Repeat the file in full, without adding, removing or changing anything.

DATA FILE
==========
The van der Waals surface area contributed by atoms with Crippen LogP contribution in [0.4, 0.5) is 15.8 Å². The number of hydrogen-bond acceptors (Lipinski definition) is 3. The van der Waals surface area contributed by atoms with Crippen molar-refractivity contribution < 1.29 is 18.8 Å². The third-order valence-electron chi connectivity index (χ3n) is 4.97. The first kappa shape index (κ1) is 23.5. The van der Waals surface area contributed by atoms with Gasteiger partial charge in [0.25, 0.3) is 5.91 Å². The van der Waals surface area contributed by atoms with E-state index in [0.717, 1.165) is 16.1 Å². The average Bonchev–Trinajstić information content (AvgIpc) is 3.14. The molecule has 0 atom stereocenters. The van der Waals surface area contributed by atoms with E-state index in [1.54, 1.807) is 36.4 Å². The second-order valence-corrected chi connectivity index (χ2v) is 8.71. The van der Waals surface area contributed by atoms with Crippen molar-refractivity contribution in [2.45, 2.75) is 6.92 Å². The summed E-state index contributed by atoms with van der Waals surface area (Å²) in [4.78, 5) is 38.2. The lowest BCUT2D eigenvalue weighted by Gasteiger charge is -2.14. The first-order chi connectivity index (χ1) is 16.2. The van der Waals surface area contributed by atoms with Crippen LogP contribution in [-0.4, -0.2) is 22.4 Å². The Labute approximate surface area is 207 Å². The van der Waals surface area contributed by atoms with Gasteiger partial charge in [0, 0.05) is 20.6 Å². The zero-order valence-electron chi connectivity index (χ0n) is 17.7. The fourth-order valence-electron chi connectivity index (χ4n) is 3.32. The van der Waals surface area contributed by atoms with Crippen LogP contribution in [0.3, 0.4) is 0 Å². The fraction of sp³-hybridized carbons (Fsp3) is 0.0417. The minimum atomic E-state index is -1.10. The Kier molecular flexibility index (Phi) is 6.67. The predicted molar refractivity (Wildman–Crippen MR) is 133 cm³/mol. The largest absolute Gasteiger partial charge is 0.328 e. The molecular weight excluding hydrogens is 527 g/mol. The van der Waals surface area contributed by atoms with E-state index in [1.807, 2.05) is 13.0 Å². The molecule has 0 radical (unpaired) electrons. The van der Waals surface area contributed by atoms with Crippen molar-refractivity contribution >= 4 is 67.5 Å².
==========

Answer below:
The van der Waals surface area contributed by atoms with Crippen LogP contribution in [0.4, 0.5) is 15.8 Å². The number of hydrogen-bond acceptors (Lipinski definition) is 3. The van der Waals surface area contributed by atoms with Crippen molar-refractivity contribution < 1.29 is 18.8 Å². The third-order valence-electron chi connectivity index (χ3n) is 4.97. The first kappa shape index (κ1) is 23.5. The van der Waals surface area contributed by atoms with Gasteiger partial charge in [0.25, 0.3) is 5.91 Å². The van der Waals surface area contributed by atoms with E-state index in [0.717, 1.165) is 16.1 Å². The average Bonchev–Trinajstić information content (AvgIpc) is 3.14. The molecule has 0 atom stereocenters. The van der Waals surface area contributed by atoms with E-state index in [1.54, 1.807) is 36.4 Å². The second-order valence-corrected chi connectivity index (χ2v) is 8.71. The van der Waals surface area contributed by atoms with Crippen molar-refractivity contribution in [2.45, 2.75) is 6.92 Å². The summed E-state index contributed by atoms with van der Waals surface area (Å²) in [4.78, 5) is 38.2. The lowest BCUT2D eigenvalue weighted by Gasteiger charge is -2.14. The first-order chi connectivity index (χ1) is 16.2. The van der Waals surface area contributed by atoms with Crippen LogP contribution in [-0.4, -0.2) is 22.4 Å². The Labute approximate surface area is 207 Å². The van der Waals surface area contributed by atoms with Gasteiger partial charge in [0, 0.05) is 20.6 Å². The zero-order valence-electron chi connectivity index (χ0n) is 17.7. The fourth-order valence-electron chi connectivity index (χ4n) is 3.32. The van der Waals surface area contributed by atoms with Crippen LogP contribution in [0.3, 0.4) is 0 Å². The fraction of sp³-hybridized carbons (Fsp3) is 0.0417. The minimum atomic E-state index is -1.10. The Kier molecular flexibility index (Phi) is 6.67. The predicted molar refractivity (Wildman–Crippen MR) is 133 cm³/mol. The largest absolute Gasteiger partial charge is 0.328 e. The molecular weight excluding hydrogens is 527 g/mol. The van der Waals surface area contributed by atoms with E-state index in [1.807, 2.05) is 13.0 Å². The molecule has 0 radical (unpaired) electrons. The van der Waals surface area contributed by atoms with Crippen molar-refractivity contribution >= 4 is 67.5 Å².